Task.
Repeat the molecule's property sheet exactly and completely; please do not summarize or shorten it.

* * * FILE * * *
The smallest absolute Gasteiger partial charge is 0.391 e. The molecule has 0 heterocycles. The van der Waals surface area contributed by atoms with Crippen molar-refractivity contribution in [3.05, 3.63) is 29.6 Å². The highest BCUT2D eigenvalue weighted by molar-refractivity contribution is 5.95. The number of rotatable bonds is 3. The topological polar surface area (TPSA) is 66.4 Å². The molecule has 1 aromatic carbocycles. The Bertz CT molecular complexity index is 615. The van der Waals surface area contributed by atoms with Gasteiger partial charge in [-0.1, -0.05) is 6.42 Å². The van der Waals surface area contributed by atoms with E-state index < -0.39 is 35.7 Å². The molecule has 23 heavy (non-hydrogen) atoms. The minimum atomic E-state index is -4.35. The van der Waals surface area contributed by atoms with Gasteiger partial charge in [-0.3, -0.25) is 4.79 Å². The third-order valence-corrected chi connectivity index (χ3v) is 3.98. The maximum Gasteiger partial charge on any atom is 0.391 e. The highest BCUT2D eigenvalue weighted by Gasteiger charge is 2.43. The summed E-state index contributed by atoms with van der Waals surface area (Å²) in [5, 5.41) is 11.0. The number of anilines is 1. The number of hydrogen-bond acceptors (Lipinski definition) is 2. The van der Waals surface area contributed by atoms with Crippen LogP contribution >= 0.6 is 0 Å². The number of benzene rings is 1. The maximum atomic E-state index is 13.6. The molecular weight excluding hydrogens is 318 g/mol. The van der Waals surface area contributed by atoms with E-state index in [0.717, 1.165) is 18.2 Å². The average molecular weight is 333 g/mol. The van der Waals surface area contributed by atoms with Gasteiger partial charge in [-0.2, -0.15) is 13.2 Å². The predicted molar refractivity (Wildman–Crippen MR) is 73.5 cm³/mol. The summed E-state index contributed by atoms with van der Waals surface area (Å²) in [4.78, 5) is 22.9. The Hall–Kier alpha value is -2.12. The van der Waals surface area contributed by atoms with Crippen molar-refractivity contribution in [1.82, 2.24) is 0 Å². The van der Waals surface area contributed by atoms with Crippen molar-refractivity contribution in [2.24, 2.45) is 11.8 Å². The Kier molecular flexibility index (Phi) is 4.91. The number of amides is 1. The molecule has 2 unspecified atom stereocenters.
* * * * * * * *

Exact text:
The smallest absolute Gasteiger partial charge is 0.391 e. The molecule has 0 heterocycles. The van der Waals surface area contributed by atoms with Crippen molar-refractivity contribution in [3.05, 3.63) is 29.6 Å². The highest BCUT2D eigenvalue weighted by molar-refractivity contribution is 5.95. The number of rotatable bonds is 3. The topological polar surface area (TPSA) is 66.4 Å². The molecule has 1 aromatic carbocycles. The Bertz CT molecular complexity index is 615. The van der Waals surface area contributed by atoms with Gasteiger partial charge in [-0.1, -0.05) is 6.42 Å². The van der Waals surface area contributed by atoms with E-state index < -0.39 is 35.7 Å². The molecule has 23 heavy (non-hydrogen) atoms. The minimum atomic E-state index is -4.35. The van der Waals surface area contributed by atoms with Gasteiger partial charge in [-0.3, -0.25) is 4.79 Å². The third-order valence-corrected chi connectivity index (χ3v) is 3.98. The maximum Gasteiger partial charge on any atom is 0.391 e. The highest BCUT2D eigenvalue weighted by Gasteiger charge is 2.43. The summed E-state index contributed by atoms with van der Waals surface area (Å²) in [5, 5.41) is 11.0. The number of anilines is 1. The number of hydrogen-bond acceptors (Lipinski definition) is 2. The van der Waals surface area contributed by atoms with Crippen LogP contribution >= 0.6 is 0 Å². The number of benzene rings is 1. The maximum atomic E-state index is 13.6. The molecular weight excluding hydrogens is 318 g/mol. The van der Waals surface area contributed by atoms with E-state index in [0.717, 1.165) is 18.2 Å². The average molecular weight is 333 g/mol. The van der Waals surface area contributed by atoms with Gasteiger partial charge in [-0.2, -0.15) is 13.2 Å². The predicted molar refractivity (Wildman–Crippen MR) is 73.5 cm³/mol. The summed E-state index contributed by atoms with van der Waals surface area (Å²) in [4.78, 5) is 22.9. The Hall–Kier alpha value is -2.12. The van der Waals surface area contributed by atoms with Crippen molar-refractivity contribution in [1.82, 2.24) is 0 Å². The van der Waals surface area contributed by atoms with Crippen molar-refractivity contribution in [2.24, 2.45) is 11.8 Å². The Kier molecular flexibility index (Phi) is 4.91. The number of amides is 1. The molecule has 2 unspecified atom stereocenters.